Dr.Ambedkar was emphatic that India should approach them through the prism of civilizational philosophy India upholds as a nation namely social freedom as against empty pipe dreams of socialist fellowship. He warned Nehru regarding his romantic overtures to China, allowing Lhasa to be taken over by Mao’s China. The warning he made regarding Chinese aggression turned chillingly prophetic:

The Prime Minister has practically helped the Chinese to bring their border down to the Indian border. Looking at all these it seems to me that it would be an act of levity not to believe that India, if it is not exposed to aggression right now, is exposed to aggression and that aggression might well be committed by people who always are in the habit of committing aggression.[xx]

He also considered Nehruvian Panchsheel a wrong policy, particularly when applied to Communists:

The Prime Minister has been depending upon what may be called the Panchsheel taken by Mr. Mao and recorded in the Tibet Treaty of non-aggression. Well, I am somewhat surprised that the Prime Minister should take this Panchsheel seriously. The Panchsheel, as you, Sir know it well, is the essential part of the Buddhist religion, and if Mr. Mao had any faith in the Panchsheel, he certainly would treat the Buddhists in his own country in a very different way. There is no room for Panchsheel in politics and secondly not in the politics of a communist country.[xxi]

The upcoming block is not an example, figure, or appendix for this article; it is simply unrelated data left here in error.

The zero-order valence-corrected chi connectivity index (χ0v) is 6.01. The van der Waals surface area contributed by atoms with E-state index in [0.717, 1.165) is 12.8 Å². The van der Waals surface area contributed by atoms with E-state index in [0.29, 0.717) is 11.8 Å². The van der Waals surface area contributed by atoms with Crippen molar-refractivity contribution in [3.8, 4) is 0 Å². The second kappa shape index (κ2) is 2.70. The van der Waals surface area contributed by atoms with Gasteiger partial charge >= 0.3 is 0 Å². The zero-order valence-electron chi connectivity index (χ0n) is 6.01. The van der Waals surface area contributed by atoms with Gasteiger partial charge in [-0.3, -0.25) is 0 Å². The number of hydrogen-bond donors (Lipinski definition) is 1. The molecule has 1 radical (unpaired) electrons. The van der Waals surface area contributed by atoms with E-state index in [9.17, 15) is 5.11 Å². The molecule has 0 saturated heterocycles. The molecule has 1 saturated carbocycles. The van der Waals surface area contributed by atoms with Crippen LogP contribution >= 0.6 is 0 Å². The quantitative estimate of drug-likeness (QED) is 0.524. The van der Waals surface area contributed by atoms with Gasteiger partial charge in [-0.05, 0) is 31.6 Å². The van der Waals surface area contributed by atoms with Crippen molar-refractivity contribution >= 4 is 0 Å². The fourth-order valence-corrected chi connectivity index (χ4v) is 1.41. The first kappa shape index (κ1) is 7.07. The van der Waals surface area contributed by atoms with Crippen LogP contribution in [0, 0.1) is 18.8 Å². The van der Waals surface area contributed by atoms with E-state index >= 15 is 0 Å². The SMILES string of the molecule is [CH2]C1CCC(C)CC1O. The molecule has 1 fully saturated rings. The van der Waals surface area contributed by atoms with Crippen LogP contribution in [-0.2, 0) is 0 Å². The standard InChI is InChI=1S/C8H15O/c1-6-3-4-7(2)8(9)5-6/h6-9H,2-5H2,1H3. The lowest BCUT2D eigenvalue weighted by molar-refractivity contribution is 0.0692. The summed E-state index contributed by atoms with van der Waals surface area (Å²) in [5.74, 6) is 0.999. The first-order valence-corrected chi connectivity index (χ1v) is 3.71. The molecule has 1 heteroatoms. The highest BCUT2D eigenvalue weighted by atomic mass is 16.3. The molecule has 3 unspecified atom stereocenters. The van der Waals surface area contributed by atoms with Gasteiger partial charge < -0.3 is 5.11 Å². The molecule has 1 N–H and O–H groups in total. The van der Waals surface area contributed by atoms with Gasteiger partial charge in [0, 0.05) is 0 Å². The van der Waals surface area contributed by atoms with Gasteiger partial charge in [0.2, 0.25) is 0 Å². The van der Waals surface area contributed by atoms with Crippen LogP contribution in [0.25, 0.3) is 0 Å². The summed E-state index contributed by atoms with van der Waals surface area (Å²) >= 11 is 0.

Communist states have no fixed morality according to Dr.Ambedkar. “Their morality is always in a flux; there is no morality.”, he said. So nations with such a philosophy cannot be trusted with principles like Panchsheel. Dr.Ambedkar wanted India as a democratic state to join SEATO (South-East Asian Treaty Organization) rather than join the Soviet bloc. Dr. Ambedkar warned Nehru of ‘Communist giant’ and considered Nehru’s opposition to SEATO as resulting from ‘some estrangement’ Nehru had with United States.[xxii] Dr.Ambedkar was also worried about the takeover of Buddhist countries of South East Asia by Communism. Here Dr.Ambedkar presented the social gospel of Buddhism as an alternative to Marxist model of Communism which lacks freedom and is built on dictatorship.[xxiii]